Quality rankings are taking a front seat and should be on the mind of every physician. Right now, it is not a high-priority because they are being compensated for their service – not their care. But as this shift happens, and it starts to hit them in the pocket book, they will have to adapt. The winners will be physicians and caregivers who cooperate and communicate well, maintain efficient care and top the charts of quality rankings already. The CFOs that win will have a comprehensive CDI strategy to span both the inpatient and outpatient settings ensuring optimized and accurate care for patients while ensuring accurate reimbursement for the quality of the services provided.
Don’t Go It Alone
Healthcare institutions facing the uncertainties of increased outpatient care will find solutions in partnerships. Hospitals are merging and acquiring physician practices in order to keep a grasp on consistency for patients and deliver well executed integration as they manage populations. Margins are so thin in healthcare that in order for a hospital to remain solvent, they will need tight partnerships with both a healthcare delivery component and an operational component. In addition, physicians themselves become partners in healthcare more than they ever have before. The most successful ones will reorganize their processes, gain clinical buy-in and create an environment where physicians and patients can interact as part of a connected care network where documentation dovetails nicely to support quality care.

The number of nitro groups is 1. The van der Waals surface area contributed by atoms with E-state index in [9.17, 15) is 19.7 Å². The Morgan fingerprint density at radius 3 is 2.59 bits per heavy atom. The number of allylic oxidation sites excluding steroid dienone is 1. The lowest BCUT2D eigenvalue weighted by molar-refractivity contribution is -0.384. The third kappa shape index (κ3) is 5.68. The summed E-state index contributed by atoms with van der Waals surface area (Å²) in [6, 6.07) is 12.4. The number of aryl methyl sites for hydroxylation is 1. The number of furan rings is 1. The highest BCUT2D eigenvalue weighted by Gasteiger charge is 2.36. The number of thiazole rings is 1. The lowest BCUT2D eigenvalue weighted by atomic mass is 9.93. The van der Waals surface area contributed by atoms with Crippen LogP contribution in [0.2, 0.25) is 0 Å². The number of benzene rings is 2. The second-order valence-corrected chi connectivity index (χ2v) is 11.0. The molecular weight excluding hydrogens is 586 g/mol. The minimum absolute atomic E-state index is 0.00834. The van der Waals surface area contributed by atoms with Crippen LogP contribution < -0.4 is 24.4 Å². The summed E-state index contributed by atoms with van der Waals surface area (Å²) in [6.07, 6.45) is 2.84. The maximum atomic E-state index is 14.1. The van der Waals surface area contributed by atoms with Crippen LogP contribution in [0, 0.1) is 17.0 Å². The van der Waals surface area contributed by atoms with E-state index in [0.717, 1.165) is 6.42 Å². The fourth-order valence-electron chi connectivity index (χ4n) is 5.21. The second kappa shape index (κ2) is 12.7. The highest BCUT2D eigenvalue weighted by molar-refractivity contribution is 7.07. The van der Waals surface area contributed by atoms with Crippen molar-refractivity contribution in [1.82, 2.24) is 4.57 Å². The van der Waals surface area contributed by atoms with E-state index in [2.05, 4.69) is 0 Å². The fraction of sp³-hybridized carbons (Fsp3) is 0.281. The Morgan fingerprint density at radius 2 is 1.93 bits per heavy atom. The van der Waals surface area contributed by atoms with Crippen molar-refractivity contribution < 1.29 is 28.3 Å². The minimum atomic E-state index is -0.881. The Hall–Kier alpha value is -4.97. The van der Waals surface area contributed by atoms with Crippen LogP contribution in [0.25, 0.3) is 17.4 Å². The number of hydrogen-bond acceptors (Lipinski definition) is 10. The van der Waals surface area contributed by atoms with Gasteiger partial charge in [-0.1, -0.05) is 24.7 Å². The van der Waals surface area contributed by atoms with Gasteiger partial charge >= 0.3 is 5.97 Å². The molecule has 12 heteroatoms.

However, with partnerships comes fragmentation. As hospitals acquire large medical practices, they come in with disparate systems and methodologies for how they are completing documentation. There is a huge opportunity for select third-party organizations to work as enablers between disparate architecture, system competency and actual specificity of level of care and documentation. The vendors that are best able to maneuver, adapt and work in diverse environments to drive optimization of documentation when there are highly variable technologies will come out ahead.
As outpatient facilities become increasingly popular, clinicians are tasked with maintaining patient satisfaction and quality care, but not without some concerns. Through efficient documentation and collaboration between inpatient and outpatient organizations, the patient experience is improved. These intricate healthcare ecosystems will succeed through strong partnerships and with thoughtful reorganization of processes that continue to keep the patient at the center of focus.